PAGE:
Dirty Little Secret About QWERTY Layout and How I Switched to Colemak to Reduce Trauma and Gain Productivity

Dirty Little Secret About QWERTY Layout
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Typing is everywhere right now. We type for work in emails and on IM clients, we type for personal relationships on Facebook (when was the last time you spoke with a friend on a phone?), and we type to have fun in Whatsapp or iMessages. Then of course, we code in editors and IDEs, and type commands in shells.

Imagine that you woke up tomorrow and weren’t able to use your keyboard. Maybe you would have broken both of your wrists skiing… Terrible, right? Even if you don’t write books or blog posts like I do, typing on a keyboard is how most of us live. And touch screen typing and voice dictation take only small roles. Let me tell you why you might be in danger of losing your ability to type and maybe even close to losing your job, career and relationships.

Did you know that the default keyboard layout QWERTY is highly inefficient. Yes, it’s the most popular layout and pretty much the standard for English. That is its only advantage. Qwerty was designed for typewriters to help prevent the breakage of the machines. For this reason, QWERTY is not optimized for humans. You are losing time. It’s making you slower at typing than would a layout specifically designed for humans. In QWERTY, the letters are just in the wrong places according to how frequently we use them in English.

Moreover, with QWERTY you are creating more damage than needed. For instance, I had a coworker who had a Repetitive Stress Injury (RSI) of wrists. She could NOT type for long periods and had to take breaks every 15 minutes. It almost ruined her IT career and scared the crap out of me because I type a lot. I published 12 books and over 200 blog posts in addition to delivering code and tech documentation. I probably type at least 1,000 words most of the days.

Colemak Keyboard

Colemak Keyboard

Colemak is like Dvorak but easier to learn coming from QWERTY. It’s also more effective for using shortcuts. Even though, I heard about Colemak a few years ago, as with any big change, I was reluctant to switch. The demand for typing increased dramatically with my promotion to a Team Lead while authoring my second traditionally published book. I stayed healthy, but I just had to jump ship.

All in all, I switched cold turkey to Colemak. After roughly two years of using Colemak, here are the good things about it:

  • I was able to learn Colemak in 2–3 weeks going cold turkey. The speed was slower and there were a lot of silly typos. I’m glad I have good editors. Once I learned the basics, I got a good feeling of accomplishment.
  • Now, I learned to type faster with Colemak than I was ever typing with QWERTY. It took me about a year to pick up the pace. I could have achieved this level faster if I practiced typing exercises and not just typing for work.
  • I published more traditionally-published books (one more is coming) and tons of other stuff.
  • I retained the ability to touch type in QWERTY on my iPhone and iPad. In fact, I’m writing this on my iPhone 6 in a restaurant while waiting for my food.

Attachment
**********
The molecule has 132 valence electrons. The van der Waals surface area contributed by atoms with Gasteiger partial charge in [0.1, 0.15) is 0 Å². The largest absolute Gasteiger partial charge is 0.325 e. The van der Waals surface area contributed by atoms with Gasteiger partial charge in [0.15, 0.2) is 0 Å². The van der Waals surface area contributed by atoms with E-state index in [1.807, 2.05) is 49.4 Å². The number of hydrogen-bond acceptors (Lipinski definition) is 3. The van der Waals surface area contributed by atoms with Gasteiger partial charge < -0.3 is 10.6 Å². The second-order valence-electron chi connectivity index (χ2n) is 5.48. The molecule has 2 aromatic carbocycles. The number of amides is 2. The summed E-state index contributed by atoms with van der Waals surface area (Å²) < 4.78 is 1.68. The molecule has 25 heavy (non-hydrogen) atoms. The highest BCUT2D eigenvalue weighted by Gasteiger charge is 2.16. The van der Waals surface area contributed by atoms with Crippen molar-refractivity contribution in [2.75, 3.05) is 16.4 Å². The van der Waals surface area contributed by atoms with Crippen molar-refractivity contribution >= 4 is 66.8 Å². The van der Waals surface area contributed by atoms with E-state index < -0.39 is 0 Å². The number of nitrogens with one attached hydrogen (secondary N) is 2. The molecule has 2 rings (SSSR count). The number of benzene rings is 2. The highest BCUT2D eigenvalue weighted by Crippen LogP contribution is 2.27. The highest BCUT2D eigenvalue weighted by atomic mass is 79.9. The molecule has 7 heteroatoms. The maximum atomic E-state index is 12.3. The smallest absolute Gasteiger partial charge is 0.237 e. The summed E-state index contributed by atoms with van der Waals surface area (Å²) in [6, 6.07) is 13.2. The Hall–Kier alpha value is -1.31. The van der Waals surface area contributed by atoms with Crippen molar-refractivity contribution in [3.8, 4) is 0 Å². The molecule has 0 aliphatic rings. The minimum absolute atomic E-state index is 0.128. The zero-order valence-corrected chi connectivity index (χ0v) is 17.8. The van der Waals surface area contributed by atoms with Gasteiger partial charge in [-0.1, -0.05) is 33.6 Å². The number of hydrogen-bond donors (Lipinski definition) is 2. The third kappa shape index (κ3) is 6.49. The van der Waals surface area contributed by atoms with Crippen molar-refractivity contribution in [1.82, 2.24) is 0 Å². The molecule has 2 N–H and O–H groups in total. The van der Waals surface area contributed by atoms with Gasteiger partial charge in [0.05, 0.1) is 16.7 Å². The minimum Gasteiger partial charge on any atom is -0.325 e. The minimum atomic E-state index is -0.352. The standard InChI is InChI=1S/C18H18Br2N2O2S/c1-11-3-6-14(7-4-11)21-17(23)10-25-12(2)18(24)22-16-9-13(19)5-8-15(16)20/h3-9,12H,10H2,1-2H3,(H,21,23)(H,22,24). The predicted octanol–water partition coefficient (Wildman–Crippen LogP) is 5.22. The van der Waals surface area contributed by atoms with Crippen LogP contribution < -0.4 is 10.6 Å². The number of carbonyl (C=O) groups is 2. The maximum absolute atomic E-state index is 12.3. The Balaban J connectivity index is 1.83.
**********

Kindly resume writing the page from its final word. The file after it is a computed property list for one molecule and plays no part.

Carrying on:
• The strain on fingers reduced dramatically. On QWERTY, my fingers had to do some crazy acrobatics and jump too far for the most frequent English letters.
  • I have fun at the expense of people trying to type something on my computers like help desk staff or coworkers. :-)
  • Going cold turkey is better (more tips on learning Colemak).

Unexpected and bad things: I lost ability to touch type on QWERTY on a physical keyboard. I thought that I’ll retain it because I can touch type in non-English language layout just fine. I guess brain has space just for one layout per language. However, it’s not a big deal. Virtually all keyboards, even outside of the US, have English QWERTY printed on them. I can always look up the characters.

Another drawback was that I was still making silly typos after 6–8 months of using Colemak exclusively. The most often offenders were r and s. I think doing typing exercises can solve this issue faster. Sorry. Work typing doesn’t count as an exercise. Most often, I used Keybr trainer software. It even allows you to paste your own text. I tried to paste code and it was fun to practice words like function and symbols like {,}, [, ], =, etc.

In spite of the prevailing advantage of touch typing, I still see IT professionals who type with two fingers while looking at the keyboard and/or use mouse/trackpad to save a file or refresh browser (that is a function well suited for shortcuts). My heart bleeds and I feel pain watching these people trying to locate the floppy disk icon in the toolbar. Above all, if you don’t touch type (type with less than 10 fingers or have to look at the keyboard letters), or don’t use shortcuts—start learning them too! They’ll save you hours!

Moreover, investing in an economic keyboard is a great idea too, although I found Kinesis keyboard not good for me. It’s just collecting dust and I use terrible from ergonomic perspective, but familiar and convenient for travel Apple keyboards on my laptops.

All things considered, switching to Colemak is one of the best investment of your time you can make for boosting your productivity and reducing risks of a chronic disability alongside learning the shortcuts and touch typing. I recommend any person seriously thinking about improving their career to learn Colemak now. The faster you can type with fewer injuries the more competitive and productive you’ll be.

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Azat Mardan
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One thought on “Dirty Little Secret About QWERTY Layout and How I Switched to Colemak to Reduce Trauma and Gain Productivity

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